Skip to main content

50 journalists fired from Zaman newspaper and Cihan News Agency in Turkey

Zaman Ankara news coordinator describes sacking as 'shame'
Chief editor of the German edition of Turkish daily Zaman, Suleyman Bag, and German Green Party co-leader Cem Oezdemir pose with newspaper's last edition (AFP)

Fifty journalists from the Zaman newspaper and Cihan News Agency were laid off on Friday after the media outlets were taken over by the Turkish government in early March amid accusations of supporting a "terrorist organisation".

According to Zekai Ozcinar, Zaman’s news coordinator in Ankara, trustees whom the government appointed to the board of the Feza Media Group in March fired the 50 journalists from the Ankara offices of the two organisations.

“Scandal at Ankara offices of Zaman daily and Cihan. Fifty employees including senior and junior ones have been fired. What a shame,” Ozcınar wrote on his Twitter account on Friday.

Hundreds of journalists have been fired from Feza Media Group outlets since the government takeover. Observers have noted that the tone of Zaman changed overnight from being ideologically aligned to but critical of the ruling Justice and Development party (AKP) to being almost totally supportive. After the takeover, the paper's circulation dropped from 600,000 (the highest of any newspaper in the country) to double digits.

The English-language Today’s Zaman website is no longer updated and its Twitter account now reads: “This newspaper has been seized by the Turkish government.”

Zaman's offices were raided on 4 March over claims the paper was acting on orders from the “Fethullahist terror organisation,” a group that President Recep Tayyip Erdogan says is headed by the US-based cleric Fethullah Gulen, an ally-turned-enemy.

Zaman’s links with Gulen have never been a secret, with the preacher maintaining a regular column in the newspaper, but the journalists deny any conspiracy against the state.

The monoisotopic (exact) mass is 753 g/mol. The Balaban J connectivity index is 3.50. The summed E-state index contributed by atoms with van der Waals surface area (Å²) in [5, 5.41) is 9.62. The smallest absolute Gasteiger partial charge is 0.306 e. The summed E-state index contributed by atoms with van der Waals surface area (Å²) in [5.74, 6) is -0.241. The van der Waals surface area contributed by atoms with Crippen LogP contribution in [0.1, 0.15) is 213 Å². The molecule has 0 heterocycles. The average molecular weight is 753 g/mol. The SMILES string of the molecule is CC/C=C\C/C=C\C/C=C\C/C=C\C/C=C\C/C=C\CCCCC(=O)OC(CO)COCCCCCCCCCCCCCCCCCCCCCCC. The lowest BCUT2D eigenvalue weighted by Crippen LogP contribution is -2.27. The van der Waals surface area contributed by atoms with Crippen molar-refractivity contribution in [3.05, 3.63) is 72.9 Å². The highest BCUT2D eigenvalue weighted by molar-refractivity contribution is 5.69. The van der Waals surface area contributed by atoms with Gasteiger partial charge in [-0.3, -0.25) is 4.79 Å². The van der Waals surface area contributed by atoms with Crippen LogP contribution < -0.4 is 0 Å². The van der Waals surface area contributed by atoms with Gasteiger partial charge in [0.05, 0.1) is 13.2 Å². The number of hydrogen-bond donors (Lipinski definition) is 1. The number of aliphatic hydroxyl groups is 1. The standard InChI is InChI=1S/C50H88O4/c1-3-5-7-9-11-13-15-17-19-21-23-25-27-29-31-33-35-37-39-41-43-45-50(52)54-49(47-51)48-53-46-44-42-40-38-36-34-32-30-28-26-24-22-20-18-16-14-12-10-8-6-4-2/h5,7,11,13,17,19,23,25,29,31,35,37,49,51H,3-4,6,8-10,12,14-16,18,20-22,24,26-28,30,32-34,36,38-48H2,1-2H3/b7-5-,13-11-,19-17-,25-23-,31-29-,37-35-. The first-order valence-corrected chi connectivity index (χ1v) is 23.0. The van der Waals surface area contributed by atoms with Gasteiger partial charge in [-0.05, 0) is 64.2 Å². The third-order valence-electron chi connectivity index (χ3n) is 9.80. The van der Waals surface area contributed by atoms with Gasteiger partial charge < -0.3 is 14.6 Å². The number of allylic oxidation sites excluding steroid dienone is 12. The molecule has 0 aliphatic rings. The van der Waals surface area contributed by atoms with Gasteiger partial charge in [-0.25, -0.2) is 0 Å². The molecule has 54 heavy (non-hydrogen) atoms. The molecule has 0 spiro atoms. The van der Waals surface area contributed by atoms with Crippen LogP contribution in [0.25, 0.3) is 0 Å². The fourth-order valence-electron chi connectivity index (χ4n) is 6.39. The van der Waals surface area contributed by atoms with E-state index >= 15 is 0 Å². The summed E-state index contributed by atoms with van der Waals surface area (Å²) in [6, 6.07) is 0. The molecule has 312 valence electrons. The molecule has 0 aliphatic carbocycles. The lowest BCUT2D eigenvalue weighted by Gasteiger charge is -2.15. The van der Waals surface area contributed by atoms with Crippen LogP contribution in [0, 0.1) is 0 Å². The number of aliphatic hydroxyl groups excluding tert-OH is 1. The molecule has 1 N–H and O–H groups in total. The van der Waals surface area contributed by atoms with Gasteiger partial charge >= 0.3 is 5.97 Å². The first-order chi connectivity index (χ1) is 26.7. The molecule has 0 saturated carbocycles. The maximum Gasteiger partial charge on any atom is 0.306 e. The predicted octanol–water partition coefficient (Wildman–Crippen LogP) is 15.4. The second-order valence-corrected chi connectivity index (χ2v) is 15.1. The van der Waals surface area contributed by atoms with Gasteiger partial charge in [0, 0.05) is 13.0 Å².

“Zaman has been the leading critical newspaper, with a 650,000 daily print circulation. It is by far the leader of the print newspaper market, and is also able to connect with the supporters of the ruling party. Whatever it has to tell the people, it has the potential to have an impact on people’s political choices,” Mustafa Edib Yilmaz, the paper’s foreign news editor, told Middle East Eye at the time.

“So it has always been a threatening presence among newspapers. They [the government] have always wanted to take over this newspaper, and I guess there has always been some sort of cost-benefit calculation all the time. This could have happened a year ago, two years ago.

“The reason that I think it didn’t happen earlier is because they now thought the timing was right to go about this seizure.”

On 29 March, Edib Yilmaz was fired along with five other senior journalists for "abusing the trust of the employer" and "acting against good will and morals, as well as the company's image," according to the Committee to Protect Journalists.

A report published this week by Freedom House ranked Turkey at the bottom of its European Press Freedom Index and classified the state of the country’s news media as “not free”, one of only two countries in Europe with this classification.

Stay informed with MEE's newsletters

Sign up to get the latest alerts, insights and analysis, starting with Turkey Unpacked

Middle East Eye delivers independent and unrivalled coverage and analysis of the Middle East, North Africa and beyond. To learn more about republishing this content and the associated fees, please fill out this form. More about MEE can be found here.